Having completed these papers, the residents were better able to articulate and integrate their personal theology and pastoral practice when they met a committee in February to move to Level II CPE. After that transition, they were ready to broaden their theological and pastoral perspectives further. “Theological Reflection: Methods” by Elaine Graham, Heather Walton, and Frances Ward provided seven perspectives from which to “do” theology, although all from a Christian foundation. For each, the authors provided an overview, examples, evaluation (strengths, weaknesses), and questions. (Interestingly, the first of the seven perspectives, “Theology by Heart,” included Anton Boisen as one of the examples.)
During the summer the residents expanded their theological thought and pastoral practice still more. Several publications from Hartford Institute for Religion provided key learning materials. A six-page Congregational Observational Guide assessed theology’s expression in congregational ecology, culture, resources, and dynamics of authority. This document helped all the residents think systemically about their own churches and community, but it was particularly helpful to four who planned to return to, or move into, congregational ministry after the residency. Research studies on independent and nondenominational churches and on “nones” further broadened pastoral perspectives. In a complementary way, it was helpful and challenging to reflect on questions of religious, gender, racial, and LGBT diversity as well as white privilege.
Discussions, sometimes heated but always respectful, continued into the next phase of the residents’ theological development and pastoral formation when the curriculum broadened to other faith traditions. “Spiritus Loci: A Theological Method for Contemporary Church Architecture” by Bert Daelmans, SJ, provided a theoretical base for this exploration. Daelmans presents sacred space not as a container but as a relational event which is perceived, conceived, and lived in. Sacred space provides an atmosphere, a signpost, and a stage for the human-divine (or in the case of Buddhism human-enlightened) encounter in the spirit. With those underlying concepts, the residents visited an Islamic center and an Orthodox church, Hindu and Buddhist temples, a Conservative Reconstructionist Jewish congregation, and the Menno-Hof to learn about the Anabaptist tradition (Mennonite and Amish) and the newly built Latter-day Saints temple. At each site, a representative explained the belief and practice of the group and implications for pastoral care.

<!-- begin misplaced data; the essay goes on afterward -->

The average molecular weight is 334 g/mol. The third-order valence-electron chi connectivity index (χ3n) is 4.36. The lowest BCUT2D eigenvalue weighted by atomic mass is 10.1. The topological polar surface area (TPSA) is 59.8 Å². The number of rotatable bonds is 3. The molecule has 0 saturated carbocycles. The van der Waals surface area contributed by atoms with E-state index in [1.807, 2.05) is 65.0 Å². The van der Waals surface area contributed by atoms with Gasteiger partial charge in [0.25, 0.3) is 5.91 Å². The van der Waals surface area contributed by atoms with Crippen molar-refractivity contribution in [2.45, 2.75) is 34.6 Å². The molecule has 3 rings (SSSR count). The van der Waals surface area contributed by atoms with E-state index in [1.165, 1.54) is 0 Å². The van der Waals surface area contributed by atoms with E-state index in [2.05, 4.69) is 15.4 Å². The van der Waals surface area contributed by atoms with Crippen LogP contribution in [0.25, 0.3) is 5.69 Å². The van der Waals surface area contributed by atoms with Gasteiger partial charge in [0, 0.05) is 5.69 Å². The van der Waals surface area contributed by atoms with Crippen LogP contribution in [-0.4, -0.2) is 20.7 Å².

Do I take this same approach to theological development in every residency? No, but with this group of residents, I found this was the best way to focus on theological development in the context of ACPE standards and the residents’ future ministry goals. At the end of the CPE residency, along with pastoral competence, a credential file, a resume, interview skills, and knowledge of today’s healthcare world, these residents took with them a deep affirmation of their own theological tradition coupled with a pastoral agility in caring for persons of diverse traditions. They are ministers for today.
Sr. Barbara Brumleve, SSND, Ph.D., BCC-S, is an NACC and ACPE-accredited supervisor at St. Vincent Hospital in Indianapolis, Indiana